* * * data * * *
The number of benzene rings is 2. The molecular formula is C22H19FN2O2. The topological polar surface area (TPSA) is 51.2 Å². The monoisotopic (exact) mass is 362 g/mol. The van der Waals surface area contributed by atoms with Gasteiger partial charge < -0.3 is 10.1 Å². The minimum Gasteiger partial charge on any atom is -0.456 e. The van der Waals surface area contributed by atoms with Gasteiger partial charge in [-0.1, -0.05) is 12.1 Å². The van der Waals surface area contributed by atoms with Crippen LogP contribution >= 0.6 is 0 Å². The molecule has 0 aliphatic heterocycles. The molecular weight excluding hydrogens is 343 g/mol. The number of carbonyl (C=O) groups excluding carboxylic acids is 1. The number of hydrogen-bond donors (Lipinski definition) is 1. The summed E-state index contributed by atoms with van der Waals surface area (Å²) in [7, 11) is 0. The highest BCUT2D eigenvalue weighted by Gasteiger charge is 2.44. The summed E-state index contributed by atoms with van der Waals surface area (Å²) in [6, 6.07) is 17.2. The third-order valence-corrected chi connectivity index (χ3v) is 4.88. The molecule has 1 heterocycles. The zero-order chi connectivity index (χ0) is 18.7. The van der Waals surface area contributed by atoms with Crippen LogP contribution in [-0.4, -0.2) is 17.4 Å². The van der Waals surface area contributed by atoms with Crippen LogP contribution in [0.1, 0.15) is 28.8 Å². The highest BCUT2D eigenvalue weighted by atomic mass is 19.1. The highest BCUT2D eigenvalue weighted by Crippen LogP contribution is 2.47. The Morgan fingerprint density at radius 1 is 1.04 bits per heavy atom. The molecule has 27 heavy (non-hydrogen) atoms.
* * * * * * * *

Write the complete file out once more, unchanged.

The number of benzene rings is 2. The molecular formula is C22H19FN2O2. The topological polar surface area (TPSA) is 51.2 Å². The monoisotopic (exact) mass is 362 g/mol. The van der Waals surface area contributed by atoms with Gasteiger partial charge < -0.3 is 10.1 Å². The minimum Gasteiger partial charge on any atom is -0.456 e. The van der Waals surface area contributed by atoms with Gasteiger partial charge in [-0.1, -0.05) is 12.1 Å². The van der Waals surface area contributed by atoms with Crippen LogP contribution >= 0.6 is 0 Å². The molecule has 0 aliphatic heterocycles. The molecular weight excluding hydrogens is 343 g/mol. The number of carbonyl (C=O) groups excluding carboxylic acids is 1. The number of hydrogen-bond donors (Lipinski definition) is 1. The summed E-state index contributed by atoms with van der Waals surface area (Å²) in [7, 11) is 0. The highest BCUT2D eigenvalue weighted by Gasteiger charge is 2.44. The summed E-state index contributed by atoms with van der Waals surface area (Å²) in [6, 6.07) is 17.2. The third-order valence-corrected chi connectivity index (χ3v) is 4.88. The molecule has 1 heterocycles. The zero-order chi connectivity index (χ0) is 18.7. The van der Waals surface area contributed by atoms with Crippen LogP contribution in [-0.4, -0.2) is 17.4 Å². The van der Waals surface area contributed by atoms with Crippen LogP contribution in [0.1, 0.15) is 28.8 Å². The highest BCUT2D eigenvalue weighted by atomic mass is 19.1. The highest BCUT2D eigenvalue weighted by Crippen LogP contribution is 2.47. The Morgan fingerprint density at radius 1 is 1.04 bits per heavy atom. The molecule has 27 heavy (non-hydrogen) atoms.